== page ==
SOCIAL MEDIA JOB POSTINGS AND AGE DISCRIMINATION

Q:        Does using social media advertisements targeted to younger potential applicants raise age discrimination concerns?

A:        The Age Discrimination in Employment Act (“ADEA”) makes it illegal to discriminate against workers over the age of 40 in employment advertising, recruiting, hiring, and other employment opportunities.  The publication provision of the ADEA generally makes it unlawful to “print or publish” job notices or advertisements “indicating any preference, limitation, specification or discrimination, based on age.”  Age preferences for younger employees are only appropriate when age is demonstrated as a bona fide occupational qualification that is reasonably necessary for the normal operation of the business.

Age discrimination claims pursuant to the ADEA have been rising steadily in the past 10 years. The number of age discrimination complaints submitted to the U.S. Equal Employment Opportunity Commission totaled about 18,000 in 2017 — about 20% of all complaints filed with the federal agency.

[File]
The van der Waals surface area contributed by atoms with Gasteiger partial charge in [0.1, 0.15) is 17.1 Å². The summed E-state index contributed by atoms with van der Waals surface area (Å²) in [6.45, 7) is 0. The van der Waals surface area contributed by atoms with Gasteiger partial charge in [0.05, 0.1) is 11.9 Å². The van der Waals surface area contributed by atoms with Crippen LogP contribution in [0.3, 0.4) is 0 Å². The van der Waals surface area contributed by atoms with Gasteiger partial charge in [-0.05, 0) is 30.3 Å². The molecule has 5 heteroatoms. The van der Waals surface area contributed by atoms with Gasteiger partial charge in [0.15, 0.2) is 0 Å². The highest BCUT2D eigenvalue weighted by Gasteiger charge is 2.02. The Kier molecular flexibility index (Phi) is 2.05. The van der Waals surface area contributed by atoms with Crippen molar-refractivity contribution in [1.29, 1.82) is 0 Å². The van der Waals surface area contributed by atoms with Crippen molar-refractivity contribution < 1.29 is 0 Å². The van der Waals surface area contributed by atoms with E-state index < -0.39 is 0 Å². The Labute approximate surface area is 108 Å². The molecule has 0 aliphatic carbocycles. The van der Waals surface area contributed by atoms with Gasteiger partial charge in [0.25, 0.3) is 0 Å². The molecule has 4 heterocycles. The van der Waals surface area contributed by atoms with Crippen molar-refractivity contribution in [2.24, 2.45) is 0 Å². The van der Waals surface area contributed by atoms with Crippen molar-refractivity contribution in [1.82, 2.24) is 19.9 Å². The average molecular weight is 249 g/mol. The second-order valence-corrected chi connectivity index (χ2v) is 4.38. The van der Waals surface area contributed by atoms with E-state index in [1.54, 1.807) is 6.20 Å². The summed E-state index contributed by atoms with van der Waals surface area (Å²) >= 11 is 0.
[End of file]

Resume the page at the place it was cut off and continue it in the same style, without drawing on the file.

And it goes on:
At the same time, the manner and method by which employers are posting job advertisements has been changing and evolving. Not surprisingly, given the rise of social media usage, many employers are turning to sites like Facebook to recruit new hires.  However, using such sites to target specific demographics, such as younger applicants, may run afoul of the ADEA.

In December 2017, a group of some of the largest U.S. employers found themselves in federal court, facing tough questions about their social media hiring practices. A class action lawsuit was filed against the various employers, alleging that they used Facebook-provided targeting tools and algorithms to direct ads to younger potential applicants, thereby discriminating against older applicants in violation of the ADEA.  The individual plaintiffs in the case, who are all recently unemployed workers over the age of 40 who use the social media site, claim they have been denied the opportunity to view certain employment advertisements simply because of their age. Because they could not view the ads, consequently, they could not apply for the posted jobs.

Although we do not yet know the outcome of the pending litigation, it is likely similar claims will follow. So what can an employer do to mitigate the risks associated with posting jobs on social media sites?  Treat the online posting no differently than any other publication, such as a newspaper.  Avoid using language that may be deemed discriminatory (i.e. “young” or “new grad”).  Research the social media site’s advertising policies and procedures.  When completing the criteria for the posting, do not affirmatively limit how the advertisement will be shared among different age demographics who use the site.  Ensure that your company’s advertisements are accessible and open to potential applicants of all ages.

Leigh McMonigle